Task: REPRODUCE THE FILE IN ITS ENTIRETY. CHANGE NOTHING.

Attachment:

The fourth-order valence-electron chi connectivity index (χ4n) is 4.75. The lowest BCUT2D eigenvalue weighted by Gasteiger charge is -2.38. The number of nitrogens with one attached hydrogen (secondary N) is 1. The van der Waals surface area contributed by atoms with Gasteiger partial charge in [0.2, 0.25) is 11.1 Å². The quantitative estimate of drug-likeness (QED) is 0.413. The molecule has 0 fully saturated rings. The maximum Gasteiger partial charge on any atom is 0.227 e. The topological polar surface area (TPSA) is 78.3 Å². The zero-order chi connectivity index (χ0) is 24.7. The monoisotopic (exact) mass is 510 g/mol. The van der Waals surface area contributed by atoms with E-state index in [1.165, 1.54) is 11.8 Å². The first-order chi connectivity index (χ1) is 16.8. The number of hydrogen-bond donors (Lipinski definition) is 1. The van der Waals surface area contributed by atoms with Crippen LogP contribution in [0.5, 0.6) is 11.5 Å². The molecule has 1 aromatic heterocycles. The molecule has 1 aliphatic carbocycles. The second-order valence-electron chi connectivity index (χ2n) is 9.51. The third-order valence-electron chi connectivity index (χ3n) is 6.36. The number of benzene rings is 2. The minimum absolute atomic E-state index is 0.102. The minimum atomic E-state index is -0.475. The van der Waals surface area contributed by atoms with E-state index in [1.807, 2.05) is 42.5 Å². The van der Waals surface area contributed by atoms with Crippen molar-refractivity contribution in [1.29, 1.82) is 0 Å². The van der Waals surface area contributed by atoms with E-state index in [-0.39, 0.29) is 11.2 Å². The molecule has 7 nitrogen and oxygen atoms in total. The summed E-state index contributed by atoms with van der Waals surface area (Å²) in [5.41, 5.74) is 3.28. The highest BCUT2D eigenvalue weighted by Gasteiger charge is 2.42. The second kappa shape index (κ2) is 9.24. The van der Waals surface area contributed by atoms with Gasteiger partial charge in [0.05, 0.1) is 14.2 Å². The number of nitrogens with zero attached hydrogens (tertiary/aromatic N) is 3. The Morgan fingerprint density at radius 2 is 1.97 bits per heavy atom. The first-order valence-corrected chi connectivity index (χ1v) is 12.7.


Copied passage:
The fourth-order valence-electron chi connectivity index (χ4n) is 4.75. The lowest BCUT2D eigenvalue weighted by Gasteiger charge is -2.38. The number of nitrogens with one attached hydrogen (secondary N) is 1. The van der Waals surface area contributed by atoms with Gasteiger partial charge in [0.2, 0.25) is 11.1 Å². The quantitative estimate of drug-likeness (QED) is 0.413. The molecule has 0 fully saturated rings. The maximum Gasteiger partial charge on any atom is 0.227 e. The topological polar surface area (TPSA) is 78.3 Å². The zero-order chi connectivity index (χ0) is 24.7. The monoisotopic (exact) mass is 510 g/mol. The van der Waals surface area contributed by atoms with E-state index in [1.165, 1.54) is 11.8 Å². The first-order chi connectivity index (χ1) is 16.8. The number of hydrogen-bond donors (Lipinski definition) is 1. The van der Waals surface area contributed by atoms with Crippen LogP contribution in [0.5, 0.6) is 11.5 Å². The molecule has 1 aromatic heterocycles. The molecule has 1 aliphatic carbocycles. The second-order valence-electron chi connectivity index (χ2n) is 9.51. The third-order valence-electron chi connectivity index (χ3n) is 6.36. The number of benzene rings is 2. The minimum absolute atomic E-state index is 0.102. The minimum atomic E-state index is -0.475. The van der Waals surface area contributed by atoms with E-state index in [1.807, 2.05) is 42.5 Å². The van der Waals surface area contributed by atoms with Crippen molar-refractivity contribution in [1.29, 1.82) is 0 Å². The van der Waals surface area contributed by atoms with E-state index in [-0.39, 0.29) is 11.2 Å². The molecule has 7 nitrogen and oxygen atoms in total. The summed E-state index contributed by atoms with van der Waals surface area (Å²) in [5.41, 5.74) is 3.28. The highest BCUT2D eigenvalue weighted by Gasteiger charge is 2.42. The second kappa shape index (κ2) is 9.24. The van der Waals surface area contributed by atoms with Gasteiger partial charge in [0.05, 0.1) is 14.2 Å². The number of nitrogens with zero attached hydrogens (tertiary/aromatic N) is 3. The Morgan fingerprint density at radius 2 is 1.97 bits per heavy atom. The first-order valence-corrected chi connectivity index (χ1v) is 12.7.